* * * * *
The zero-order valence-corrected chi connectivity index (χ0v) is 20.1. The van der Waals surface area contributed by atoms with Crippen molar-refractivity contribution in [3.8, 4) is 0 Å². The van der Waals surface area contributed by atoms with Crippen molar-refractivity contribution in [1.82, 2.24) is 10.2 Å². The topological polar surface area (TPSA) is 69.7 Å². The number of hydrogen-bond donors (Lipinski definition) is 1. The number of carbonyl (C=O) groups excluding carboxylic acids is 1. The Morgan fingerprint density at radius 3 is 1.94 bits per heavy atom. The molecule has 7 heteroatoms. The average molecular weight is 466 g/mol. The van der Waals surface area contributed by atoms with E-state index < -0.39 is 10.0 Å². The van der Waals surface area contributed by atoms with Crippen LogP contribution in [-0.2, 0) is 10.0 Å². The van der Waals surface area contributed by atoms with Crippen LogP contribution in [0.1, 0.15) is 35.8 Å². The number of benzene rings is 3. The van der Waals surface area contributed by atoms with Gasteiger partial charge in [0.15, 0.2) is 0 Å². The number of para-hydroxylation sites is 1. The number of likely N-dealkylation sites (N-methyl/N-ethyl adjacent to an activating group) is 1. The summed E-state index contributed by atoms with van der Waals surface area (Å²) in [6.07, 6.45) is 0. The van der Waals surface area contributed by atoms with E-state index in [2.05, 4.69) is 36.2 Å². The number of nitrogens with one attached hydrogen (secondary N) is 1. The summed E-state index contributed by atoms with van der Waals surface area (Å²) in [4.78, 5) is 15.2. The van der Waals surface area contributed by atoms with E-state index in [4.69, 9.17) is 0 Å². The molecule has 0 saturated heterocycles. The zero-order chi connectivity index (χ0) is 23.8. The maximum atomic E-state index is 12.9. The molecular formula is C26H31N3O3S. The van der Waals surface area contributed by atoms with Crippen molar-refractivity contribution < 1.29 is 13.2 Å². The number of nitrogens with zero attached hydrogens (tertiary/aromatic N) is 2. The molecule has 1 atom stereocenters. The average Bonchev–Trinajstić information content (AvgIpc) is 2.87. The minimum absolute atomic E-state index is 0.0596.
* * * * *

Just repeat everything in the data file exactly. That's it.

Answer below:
The zero-order valence-corrected chi connectivity index (χ0v) is 20.1. The van der Waals surface area contributed by atoms with Crippen molar-refractivity contribution in [3.8, 4) is 0 Å². The van der Waals surface area contributed by atoms with Crippen molar-refractivity contribution in [1.82, 2.24) is 10.2 Å². The topological polar surface area (TPSA) is 69.7 Å². The number of hydrogen-bond donors (Lipinski definition) is 1. The number of carbonyl (C=O) groups excluding carboxylic acids is 1. The Morgan fingerprint density at radius 3 is 1.94 bits per heavy atom. The molecule has 7 heteroatoms. The average molecular weight is 466 g/mol. The van der Waals surface area contributed by atoms with E-state index < -0.39 is 10.0 Å². The van der Waals surface area contributed by atoms with Crippen LogP contribution in [-0.2, 0) is 10.0 Å². The van der Waals surface area contributed by atoms with Crippen LogP contribution in [0.1, 0.15) is 35.8 Å². The number of benzene rings is 3. The van der Waals surface area contributed by atoms with Gasteiger partial charge in [0.15, 0.2) is 0 Å². The number of para-hydroxylation sites is 1. The number of likely N-dealkylation sites (N-methyl/N-ethyl adjacent to an activating group) is 1. The summed E-state index contributed by atoms with van der Waals surface area (Å²) in [6.07, 6.45) is 0. The van der Waals surface area contributed by atoms with E-state index in [2.05, 4.69) is 36.2 Å². The number of nitrogens with one attached hydrogen (secondary N) is 1. The summed E-state index contributed by atoms with van der Waals surface area (Å²) in [4.78, 5) is 15.2. The van der Waals surface area contributed by atoms with E-state index in [4.69, 9.17) is 0 Å². The molecule has 0 saturated heterocycles. The zero-order chi connectivity index (χ0) is 23.8. The maximum atomic E-state index is 12.9. The molecular formula is C26H31N3O3S. The van der Waals surface area contributed by atoms with Crippen molar-refractivity contribution < 1.29 is 13.2 Å². The number of nitrogens with zero attached hydrogens (tertiary/aromatic N) is 2. The molecule has 1 atom stereocenters. The average Bonchev–Trinajstić information content (AvgIpc) is 2.87. The minimum absolute atomic E-state index is 0.0596.